Brampton councillors refuse to adopt specific vaccine mandate, send to staff for more input
Published September 1, 2021 at 3:32 pm
Despite calling an emergency meeting of council, Brampton officials did not create any sort of vaccine policy for city officials.
After hearing from two union presidents who spoke vehemently against mandatory vaccines, Mayor Patrick Brown and city officials unanimously agreed to keep discussing a policy that would include allowances for negative COVID-19 test results.
No timelines were included in the motion.
A spokesperson from the city responded to query on Twitter asking about details of the mandate.
“Council voted to develop a vaccine policy with testing alternatives which is what Mississauga adopted,” said the statement.
Last week, during an exclusive interview with insauga.com publisher Khaled Iwamura, Brown said he personally was in favour of a full mandatory vaccine policy. However, he voted in favour of the guideline that calls for a myriad of exceptions.
Frank Vani, president of Brampton’s Amalgamation Transit Union (ATU) and Fabio Gazzola, president of the local CUPE union, were both strongly against any sort of vaccine mandate.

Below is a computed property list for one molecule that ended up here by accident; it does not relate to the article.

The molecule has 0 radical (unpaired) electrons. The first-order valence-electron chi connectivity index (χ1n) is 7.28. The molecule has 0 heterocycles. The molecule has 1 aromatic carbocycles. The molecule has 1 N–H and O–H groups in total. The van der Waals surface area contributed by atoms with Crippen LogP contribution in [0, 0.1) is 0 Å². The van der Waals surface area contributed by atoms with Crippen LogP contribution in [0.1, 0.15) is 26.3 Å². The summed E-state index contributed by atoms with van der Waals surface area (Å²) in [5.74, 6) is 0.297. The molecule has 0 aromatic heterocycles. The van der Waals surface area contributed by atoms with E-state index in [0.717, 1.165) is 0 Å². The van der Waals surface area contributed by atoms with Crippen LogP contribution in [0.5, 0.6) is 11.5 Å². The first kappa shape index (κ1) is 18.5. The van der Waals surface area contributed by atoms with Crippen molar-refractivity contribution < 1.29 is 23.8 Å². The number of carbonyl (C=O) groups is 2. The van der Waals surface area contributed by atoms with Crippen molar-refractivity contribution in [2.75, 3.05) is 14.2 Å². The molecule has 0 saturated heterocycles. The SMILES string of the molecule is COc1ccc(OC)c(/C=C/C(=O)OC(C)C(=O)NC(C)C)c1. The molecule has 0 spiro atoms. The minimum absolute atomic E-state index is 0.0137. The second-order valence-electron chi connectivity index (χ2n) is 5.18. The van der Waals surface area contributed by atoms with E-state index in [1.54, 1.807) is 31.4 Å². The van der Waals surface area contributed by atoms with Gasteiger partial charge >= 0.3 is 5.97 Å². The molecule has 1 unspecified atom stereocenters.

Vani listed several reasons people have come to use against vaccination, including that they’re not yet approved for clinical use in Canada and that everyone should be able to make their own decisions.
Vani also pointed out that the ATU has a three-year contract with the city and it would be unconstitutional to force members to get a vaccine. He said legal means are being investigated in cities like Toronto and Mississauga where some sort of policy has been enacted.
“I’m not anti vaccine,” he said. “Just anti-force. It’s a slippery slope when you start forcing people into things.”
Michael Palleschi, councillor for wards 2 and 6, said he sympathized with Vani’s position.
“I’m on your side. I don’t approve of forcing anyone to do anything,” he said.
Gazzola, who said he represents about 1,200 municipal workers in Brampton, was just as strongly against mandated vaccines.
“We’re tired of being attacked and blamed for everything. Workers are being blamed for spreading COVID-19 and that we’re the problem and need to be protected from ourselves.”
Gazzola said we’re not at the point yet of needing mandated vaccines.
“This should be a last resort, and I don’t think we’re there.”
He said when a CUPE member comes to him and says they don’t want to work with someone who isn’t vaccinated, “I ask if they’re vaccinated. And when they say yes, I ask them then what’s the problem.”
This sentiment, of course, goes against every single reputable scientific and medical study that shows how efficient vaccines are at limiting the spread of COVID-19 as well as reducing severe symptoms.